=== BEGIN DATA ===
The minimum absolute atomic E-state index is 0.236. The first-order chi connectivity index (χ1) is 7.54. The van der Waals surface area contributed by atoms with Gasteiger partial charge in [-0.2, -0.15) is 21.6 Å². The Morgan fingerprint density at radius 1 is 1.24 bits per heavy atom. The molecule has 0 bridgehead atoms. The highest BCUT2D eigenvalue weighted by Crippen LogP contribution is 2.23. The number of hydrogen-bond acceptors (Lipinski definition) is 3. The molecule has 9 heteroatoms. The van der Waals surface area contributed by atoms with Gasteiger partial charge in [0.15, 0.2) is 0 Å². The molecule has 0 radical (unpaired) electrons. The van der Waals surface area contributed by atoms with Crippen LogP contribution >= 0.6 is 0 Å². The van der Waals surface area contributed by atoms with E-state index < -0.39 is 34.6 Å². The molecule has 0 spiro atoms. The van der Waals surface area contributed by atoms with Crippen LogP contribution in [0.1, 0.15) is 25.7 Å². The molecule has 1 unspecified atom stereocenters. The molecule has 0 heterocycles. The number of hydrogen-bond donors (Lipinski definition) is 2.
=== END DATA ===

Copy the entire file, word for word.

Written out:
The minimum absolute atomic E-state index is 0.236. The first-order chi connectivity index (χ1) is 7.54. The van der Waals surface area contributed by atoms with Gasteiger partial charge in [-0.2, -0.15) is 21.6 Å². The Morgan fingerprint density at radius 1 is 1.24 bits per heavy atom. The molecule has 0 bridgehead atoms. The highest BCUT2D eigenvalue weighted by Crippen LogP contribution is 2.23. The number of hydrogen-bond acceptors (Lipinski definition) is 3. The molecule has 9 heteroatoms. The van der Waals surface area contributed by atoms with Gasteiger partial charge in [0.15, 0.2) is 0 Å². The molecule has 0 radical (unpaired) electrons. The van der Waals surface area contributed by atoms with Crippen LogP contribution >= 0.6 is 0 Å². The van der Waals surface area contributed by atoms with E-state index < -0.39 is 34.6 Å². The molecule has 0 spiro atoms. The van der Waals surface area contributed by atoms with Crippen LogP contribution in [0.1, 0.15) is 25.7 Å². The molecule has 1 unspecified atom stereocenters. The molecule has 0 heterocycles. The number of hydrogen-bond donors (Lipinski definition) is 2.